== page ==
Thomas Cook case was a failure of heart

Danny Rogers
Abuse - and the hell that came afterwards

Abuse - and the hell that follows

James Rhodes on the extraordinary legal battle to publish his memoir
Why we need a 'tranquility map' of England, according to campaigners

It's oh so quiet!

The case for a 'tranquility map' of England
'Timeless fashion': It may be a paradox, but the industry loves it

'Timeless fashion'

It may be a paradox, but the industry loves it
If the West needs a bridge to the 'moderates' inside Isis, maybe we could have done with Osama bin Laden staying alive after all

Could have done with Osama bin Laden staying alive?

Robert Fisk on the Fountainheads of World Evil in 2011 - and 2015
New exhibition celebrates the evolution of swimwear

Evolution of swimwear

From bathing dresses in the twenties to modern bikinis
Sun, sex and an anthropological study: One British academic's summer of hell in Magaluf

Sun, sex and an anthropological study

One academic’s summer of hell in Magaluf
From Shakespeare to Rising Damp... to Vicious

Frances de la Tour's 50-year triumph

'Rising Damp' brought De la Tour such recognition that she could be forgiven if she'd never been able to move on. But at 70, she continues to flourish - and to beguile
'That Whitsun, I was late getting away...'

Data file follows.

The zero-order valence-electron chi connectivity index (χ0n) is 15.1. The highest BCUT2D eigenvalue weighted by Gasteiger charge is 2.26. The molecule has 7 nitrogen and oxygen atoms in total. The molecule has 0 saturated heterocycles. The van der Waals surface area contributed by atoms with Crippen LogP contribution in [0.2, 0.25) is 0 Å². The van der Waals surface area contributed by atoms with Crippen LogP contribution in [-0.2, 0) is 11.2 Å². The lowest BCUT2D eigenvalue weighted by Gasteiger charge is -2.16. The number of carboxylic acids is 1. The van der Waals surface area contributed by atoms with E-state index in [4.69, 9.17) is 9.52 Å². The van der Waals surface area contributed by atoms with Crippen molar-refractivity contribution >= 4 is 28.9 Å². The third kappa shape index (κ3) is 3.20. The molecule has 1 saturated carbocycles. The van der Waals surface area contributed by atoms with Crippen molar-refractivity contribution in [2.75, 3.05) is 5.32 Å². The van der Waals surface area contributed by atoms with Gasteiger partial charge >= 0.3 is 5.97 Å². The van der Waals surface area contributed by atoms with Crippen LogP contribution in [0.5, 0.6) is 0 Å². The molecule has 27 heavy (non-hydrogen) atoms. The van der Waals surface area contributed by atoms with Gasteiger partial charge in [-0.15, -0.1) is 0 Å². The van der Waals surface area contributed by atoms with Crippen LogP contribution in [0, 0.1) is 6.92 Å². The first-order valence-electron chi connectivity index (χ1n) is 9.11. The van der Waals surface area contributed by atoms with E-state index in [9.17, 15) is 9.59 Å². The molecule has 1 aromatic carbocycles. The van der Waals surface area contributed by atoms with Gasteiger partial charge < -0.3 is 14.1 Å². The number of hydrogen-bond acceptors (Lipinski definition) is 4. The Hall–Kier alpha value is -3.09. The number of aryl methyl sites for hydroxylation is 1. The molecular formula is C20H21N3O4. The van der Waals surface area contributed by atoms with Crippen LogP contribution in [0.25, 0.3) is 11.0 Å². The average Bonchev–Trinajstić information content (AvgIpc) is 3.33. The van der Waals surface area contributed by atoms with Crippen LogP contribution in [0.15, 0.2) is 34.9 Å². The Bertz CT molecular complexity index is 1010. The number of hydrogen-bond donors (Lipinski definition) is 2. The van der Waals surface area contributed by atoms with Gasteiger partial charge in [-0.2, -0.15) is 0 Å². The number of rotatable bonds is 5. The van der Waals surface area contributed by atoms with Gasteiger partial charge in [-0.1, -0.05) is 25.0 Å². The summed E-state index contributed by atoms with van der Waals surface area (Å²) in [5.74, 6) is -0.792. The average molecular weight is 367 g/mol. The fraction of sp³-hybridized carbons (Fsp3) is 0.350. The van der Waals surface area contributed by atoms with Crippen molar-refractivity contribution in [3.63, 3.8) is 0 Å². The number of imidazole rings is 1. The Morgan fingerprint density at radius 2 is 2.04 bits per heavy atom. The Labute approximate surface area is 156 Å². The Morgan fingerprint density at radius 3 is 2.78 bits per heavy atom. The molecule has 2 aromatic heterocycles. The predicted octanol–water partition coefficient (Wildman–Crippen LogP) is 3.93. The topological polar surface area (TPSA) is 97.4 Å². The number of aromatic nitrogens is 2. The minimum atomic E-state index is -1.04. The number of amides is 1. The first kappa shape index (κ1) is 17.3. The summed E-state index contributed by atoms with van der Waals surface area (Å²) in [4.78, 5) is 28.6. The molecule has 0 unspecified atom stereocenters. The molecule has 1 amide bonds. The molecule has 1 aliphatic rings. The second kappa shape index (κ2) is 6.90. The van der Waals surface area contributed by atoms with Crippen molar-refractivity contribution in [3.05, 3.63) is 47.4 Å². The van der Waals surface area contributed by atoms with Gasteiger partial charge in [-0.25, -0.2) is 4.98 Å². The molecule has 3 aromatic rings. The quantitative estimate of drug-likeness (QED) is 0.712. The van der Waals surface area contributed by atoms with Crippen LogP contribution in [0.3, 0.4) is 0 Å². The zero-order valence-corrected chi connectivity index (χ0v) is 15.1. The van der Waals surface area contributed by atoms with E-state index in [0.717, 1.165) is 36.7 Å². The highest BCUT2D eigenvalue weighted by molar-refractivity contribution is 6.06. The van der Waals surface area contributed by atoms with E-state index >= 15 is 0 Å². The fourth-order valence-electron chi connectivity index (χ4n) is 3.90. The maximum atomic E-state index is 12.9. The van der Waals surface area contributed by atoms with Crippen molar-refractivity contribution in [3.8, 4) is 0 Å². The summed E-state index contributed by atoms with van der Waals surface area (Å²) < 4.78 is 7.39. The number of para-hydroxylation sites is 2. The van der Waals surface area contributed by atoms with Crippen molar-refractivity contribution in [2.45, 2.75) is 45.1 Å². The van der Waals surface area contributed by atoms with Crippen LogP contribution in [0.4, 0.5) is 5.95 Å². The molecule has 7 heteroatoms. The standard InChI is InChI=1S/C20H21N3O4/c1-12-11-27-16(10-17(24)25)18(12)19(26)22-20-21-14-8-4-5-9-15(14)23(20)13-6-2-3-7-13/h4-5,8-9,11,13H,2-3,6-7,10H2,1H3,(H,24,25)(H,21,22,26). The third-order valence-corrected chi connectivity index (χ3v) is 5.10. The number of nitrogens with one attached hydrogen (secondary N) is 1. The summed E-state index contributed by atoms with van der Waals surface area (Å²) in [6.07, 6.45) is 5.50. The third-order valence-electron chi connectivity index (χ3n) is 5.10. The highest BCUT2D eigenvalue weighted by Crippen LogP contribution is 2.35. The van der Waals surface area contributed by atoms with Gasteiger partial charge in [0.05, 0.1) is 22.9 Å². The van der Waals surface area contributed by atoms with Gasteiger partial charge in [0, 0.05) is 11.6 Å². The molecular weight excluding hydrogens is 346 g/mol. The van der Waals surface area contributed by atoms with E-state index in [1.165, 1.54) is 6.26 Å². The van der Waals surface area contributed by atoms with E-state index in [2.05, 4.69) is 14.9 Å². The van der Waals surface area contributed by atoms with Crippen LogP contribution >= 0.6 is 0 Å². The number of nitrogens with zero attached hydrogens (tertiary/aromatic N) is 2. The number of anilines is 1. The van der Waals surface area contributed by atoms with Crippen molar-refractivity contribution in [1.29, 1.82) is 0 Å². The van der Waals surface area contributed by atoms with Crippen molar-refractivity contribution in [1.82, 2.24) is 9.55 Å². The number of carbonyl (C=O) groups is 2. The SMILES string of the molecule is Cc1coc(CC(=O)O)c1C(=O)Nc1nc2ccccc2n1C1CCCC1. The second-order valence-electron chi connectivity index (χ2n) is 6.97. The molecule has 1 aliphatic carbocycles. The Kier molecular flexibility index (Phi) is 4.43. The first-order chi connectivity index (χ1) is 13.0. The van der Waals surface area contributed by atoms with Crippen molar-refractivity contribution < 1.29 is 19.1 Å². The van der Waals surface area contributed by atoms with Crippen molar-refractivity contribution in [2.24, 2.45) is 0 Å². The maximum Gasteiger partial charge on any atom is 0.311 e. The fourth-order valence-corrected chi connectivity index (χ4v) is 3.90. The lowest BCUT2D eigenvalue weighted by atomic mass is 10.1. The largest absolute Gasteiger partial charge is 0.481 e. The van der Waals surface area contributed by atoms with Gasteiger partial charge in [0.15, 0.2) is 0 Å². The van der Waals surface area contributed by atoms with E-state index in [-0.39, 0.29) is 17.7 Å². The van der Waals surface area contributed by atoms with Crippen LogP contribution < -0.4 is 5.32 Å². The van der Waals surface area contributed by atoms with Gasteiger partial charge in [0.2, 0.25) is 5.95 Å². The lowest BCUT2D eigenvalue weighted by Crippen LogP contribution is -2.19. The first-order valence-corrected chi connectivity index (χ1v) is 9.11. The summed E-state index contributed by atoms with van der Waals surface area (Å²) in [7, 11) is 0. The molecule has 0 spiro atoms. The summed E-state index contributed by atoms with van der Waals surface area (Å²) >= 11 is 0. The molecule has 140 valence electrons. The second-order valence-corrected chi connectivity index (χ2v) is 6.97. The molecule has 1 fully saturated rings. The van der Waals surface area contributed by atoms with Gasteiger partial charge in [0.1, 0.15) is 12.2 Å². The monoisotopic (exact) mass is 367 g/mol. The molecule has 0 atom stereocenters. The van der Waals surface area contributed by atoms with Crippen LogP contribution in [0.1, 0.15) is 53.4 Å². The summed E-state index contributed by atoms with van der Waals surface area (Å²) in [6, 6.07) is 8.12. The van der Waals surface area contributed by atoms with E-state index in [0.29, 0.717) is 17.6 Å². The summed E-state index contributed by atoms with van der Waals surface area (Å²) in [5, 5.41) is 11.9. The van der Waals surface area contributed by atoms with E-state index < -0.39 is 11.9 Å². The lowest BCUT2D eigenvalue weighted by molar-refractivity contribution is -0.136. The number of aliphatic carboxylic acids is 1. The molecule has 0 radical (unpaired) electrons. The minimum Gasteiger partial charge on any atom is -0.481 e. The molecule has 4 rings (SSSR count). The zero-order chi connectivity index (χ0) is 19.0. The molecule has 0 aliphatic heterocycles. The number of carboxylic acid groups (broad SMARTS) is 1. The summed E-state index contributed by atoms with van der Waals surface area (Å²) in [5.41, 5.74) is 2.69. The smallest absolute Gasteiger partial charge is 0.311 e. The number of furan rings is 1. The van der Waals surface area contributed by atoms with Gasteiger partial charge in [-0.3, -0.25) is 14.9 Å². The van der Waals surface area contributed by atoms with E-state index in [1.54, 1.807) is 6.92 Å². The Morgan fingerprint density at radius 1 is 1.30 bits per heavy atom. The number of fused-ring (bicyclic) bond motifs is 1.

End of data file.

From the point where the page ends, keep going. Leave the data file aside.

Ian McMillan on the Whitsun Weddings

This weekend is Whitsun, and while the festival may no longer resonate, Larkin's best-loved poem, lives on - along with the train journey at the heart of it
Kathryn Williams explores the works and influences of Sylvia Plath in a new light

Songs from the bell jar

Kathryn Williams explores the works and influences of Sylvia Plath
How one man's day in high heels showed him that Cannes must change its 'no flats' policy

One man's day in high heels

...showed him that Cannes must change its 'flats' policy
Is a quiet crusade to reform executive pay bearing fruit?

Is a quiet crusade to reform executive pay bearing fruit?

Dominic Rossi of Fidelity says his pressure on business to control rewards is working. But why aren’t other fund managers helping?
The King David Hotel gives precious work to Palestinians - unless peace talks are on

King David Hotel: Palestinians not included

The King David is special to Jerusalem. Nick Kochan checked in and discovered it has some special arrangements, too
More people moving from Australia to New Zealand than in the other direction for first time in 24 years

End of the Aussie brain drain

More people moving from Australia to New Zealand than in the other direction for first time in 24 years
Meditation is touted as a cure for mental instability but can it actually be bad for you?

Can meditation be bad for you?

Researching a mass murder, Dr Miguel Farias discovered that, far from bringing inner peace, meditation can leave devotees in pieces
Eurovision 2015: Australians will be cheering on their first-ever entrant this Saturday

Australia's first-ever Eurovision entrant

Australia, a nation of kitsch-worshippers, has always loved the Eurovision Song Contest. Maggie Alderson says it'll fit in fine